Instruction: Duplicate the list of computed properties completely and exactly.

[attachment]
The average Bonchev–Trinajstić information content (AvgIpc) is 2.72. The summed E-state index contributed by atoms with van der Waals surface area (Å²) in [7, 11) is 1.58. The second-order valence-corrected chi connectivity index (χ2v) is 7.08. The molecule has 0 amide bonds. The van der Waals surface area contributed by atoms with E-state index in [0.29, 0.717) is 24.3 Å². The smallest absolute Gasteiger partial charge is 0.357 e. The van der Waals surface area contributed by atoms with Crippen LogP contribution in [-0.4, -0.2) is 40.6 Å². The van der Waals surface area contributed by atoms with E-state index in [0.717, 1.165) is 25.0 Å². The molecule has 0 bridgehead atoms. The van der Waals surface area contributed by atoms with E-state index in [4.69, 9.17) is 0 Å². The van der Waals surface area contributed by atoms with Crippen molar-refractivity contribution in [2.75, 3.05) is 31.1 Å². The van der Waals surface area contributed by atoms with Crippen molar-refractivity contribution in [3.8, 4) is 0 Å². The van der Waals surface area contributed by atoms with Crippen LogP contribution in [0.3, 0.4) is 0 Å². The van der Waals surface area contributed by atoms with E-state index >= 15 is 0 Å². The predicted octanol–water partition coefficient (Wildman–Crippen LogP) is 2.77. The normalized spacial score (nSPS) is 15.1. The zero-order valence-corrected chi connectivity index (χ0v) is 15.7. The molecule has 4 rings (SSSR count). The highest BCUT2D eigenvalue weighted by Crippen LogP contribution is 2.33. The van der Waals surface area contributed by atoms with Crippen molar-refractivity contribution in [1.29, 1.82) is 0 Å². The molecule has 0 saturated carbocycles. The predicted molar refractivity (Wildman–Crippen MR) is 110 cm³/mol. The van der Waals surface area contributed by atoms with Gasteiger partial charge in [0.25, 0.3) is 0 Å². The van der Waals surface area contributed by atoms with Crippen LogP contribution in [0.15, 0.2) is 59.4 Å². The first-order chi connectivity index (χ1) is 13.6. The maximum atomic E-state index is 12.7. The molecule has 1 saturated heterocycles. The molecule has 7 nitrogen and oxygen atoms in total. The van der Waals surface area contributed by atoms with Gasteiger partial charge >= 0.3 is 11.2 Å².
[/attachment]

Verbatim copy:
The average Bonchev–Trinajstić information content (AvgIpc) is 2.72. The summed E-state index contributed by atoms with van der Waals surface area (Å²) in [7, 11) is 1.58. The second-order valence-corrected chi connectivity index (χ2v) is 7.08. The molecule has 0 amide bonds. The van der Waals surface area contributed by atoms with E-state index in [0.29, 0.717) is 24.3 Å². The smallest absolute Gasteiger partial charge is 0.357 e. The van der Waals surface area contributed by atoms with Crippen LogP contribution in [-0.4, -0.2) is 40.6 Å². The van der Waals surface area contributed by atoms with E-state index in [0.717, 1.165) is 25.0 Å². The molecule has 0 bridgehead atoms. The van der Waals surface area contributed by atoms with E-state index in [4.69, 9.17) is 0 Å². The van der Waals surface area contributed by atoms with Crippen molar-refractivity contribution in [2.75, 3.05) is 31.1 Å². The van der Waals surface area contributed by atoms with Crippen molar-refractivity contribution in [3.8, 4) is 0 Å². The van der Waals surface area contributed by atoms with Crippen LogP contribution in [0.3, 0.4) is 0 Å². The van der Waals surface area contributed by atoms with E-state index >= 15 is 0 Å². The predicted octanol–water partition coefficient (Wildman–Crippen LogP) is 2.77. The normalized spacial score (nSPS) is 15.1. The zero-order valence-corrected chi connectivity index (χ0v) is 15.7. The molecule has 4 rings (SSSR count). The highest BCUT2D eigenvalue weighted by Crippen LogP contribution is 2.33. The van der Waals surface area contributed by atoms with Crippen molar-refractivity contribution in [1.29, 1.82) is 0 Å². The molecule has 0 saturated carbocycles. The predicted molar refractivity (Wildman–Crippen MR) is 110 cm³/mol. The van der Waals surface area contributed by atoms with Gasteiger partial charge in [0.25, 0.3) is 0 Å². The van der Waals surface area contributed by atoms with Crippen LogP contribution in [0.15, 0.2) is 59.4 Å². The first-order chi connectivity index (χ1) is 13.6. The maximum atomic E-state index is 12.7. The molecule has 1 saturated heterocycles. The molecule has 7 nitrogen and oxygen atoms in total. The van der Waals surface area contributed by atoms with Gasteiger partial charge >= 0.3 is 11.2 Å².